The liberals of Germany had tried their best in 1848 and 1849 to achieve the national unity. They compelled the King of Prussia and other states to accept liberal constitution. The King of Prussia also promised to lead the movement for the unification of Germany.

The Parliament, whose members were elected on the basis of universal adult franchise, met at Frankfort in order to draw up a constitution for the new Germany.

The Parliament offered the imperial crown of new Germany to the King of Prussia, but he rejected the offer.

Consequently, the Parliament collapsed and it was a bitter disappointment to the liberals. Prussia and other states of Germany were again included in the old confederation.


In spite of the failure of the patriots of Germany their efforts cannot be termed as utter failure.

Owing to the events which occurred between 1815 and 1848, some facts came to light and much confusion was removed. After 1848, the patriots of Germany arrived at the following conclusions:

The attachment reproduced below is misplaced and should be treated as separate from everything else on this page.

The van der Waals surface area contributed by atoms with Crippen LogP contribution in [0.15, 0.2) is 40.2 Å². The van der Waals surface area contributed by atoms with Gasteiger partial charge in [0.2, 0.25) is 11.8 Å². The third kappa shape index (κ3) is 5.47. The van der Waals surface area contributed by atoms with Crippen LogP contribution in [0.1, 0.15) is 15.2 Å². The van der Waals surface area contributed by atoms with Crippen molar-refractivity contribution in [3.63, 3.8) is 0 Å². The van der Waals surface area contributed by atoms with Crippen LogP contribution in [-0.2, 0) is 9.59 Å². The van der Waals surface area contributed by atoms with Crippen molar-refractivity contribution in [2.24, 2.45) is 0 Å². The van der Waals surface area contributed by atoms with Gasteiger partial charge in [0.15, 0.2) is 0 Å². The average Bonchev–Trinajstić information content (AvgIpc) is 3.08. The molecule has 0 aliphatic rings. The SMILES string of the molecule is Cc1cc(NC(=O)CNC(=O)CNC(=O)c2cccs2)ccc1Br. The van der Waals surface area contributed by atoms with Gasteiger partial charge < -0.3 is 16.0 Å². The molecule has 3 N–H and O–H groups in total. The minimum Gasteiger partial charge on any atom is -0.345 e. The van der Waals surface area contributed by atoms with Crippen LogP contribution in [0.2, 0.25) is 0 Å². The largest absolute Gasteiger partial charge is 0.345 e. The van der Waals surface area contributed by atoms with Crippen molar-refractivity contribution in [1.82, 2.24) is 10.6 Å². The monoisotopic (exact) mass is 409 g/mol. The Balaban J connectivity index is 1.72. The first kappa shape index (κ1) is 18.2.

(i) Austria was the bitter enemy of the unity of Germany. The unification of Germany could not be completed without driving Austria out of Germany.

(ii) It was only Prussia which could lead the national movement of Germany. Prussia was an ideal state of Germany. The establishment of Zollverein helped this state in increasing its influence over the German states.


In addition to the above, in the wake of the Industrial Revolution German unity became inevitable. In the words of David Thomson:

“During the 1860’s various all-German associations were formed to push this trend of economic unification still further.

At a political level, the Deutscher Nationalverein of 1859 sought to unite liberal; and democrats of all states into a national movement behind Prussian leadership. It was supported by important financiers and industrialists.

The growing class of entrepreneurs gave to this new drive for national unification a social backing that previous movement had lacked.”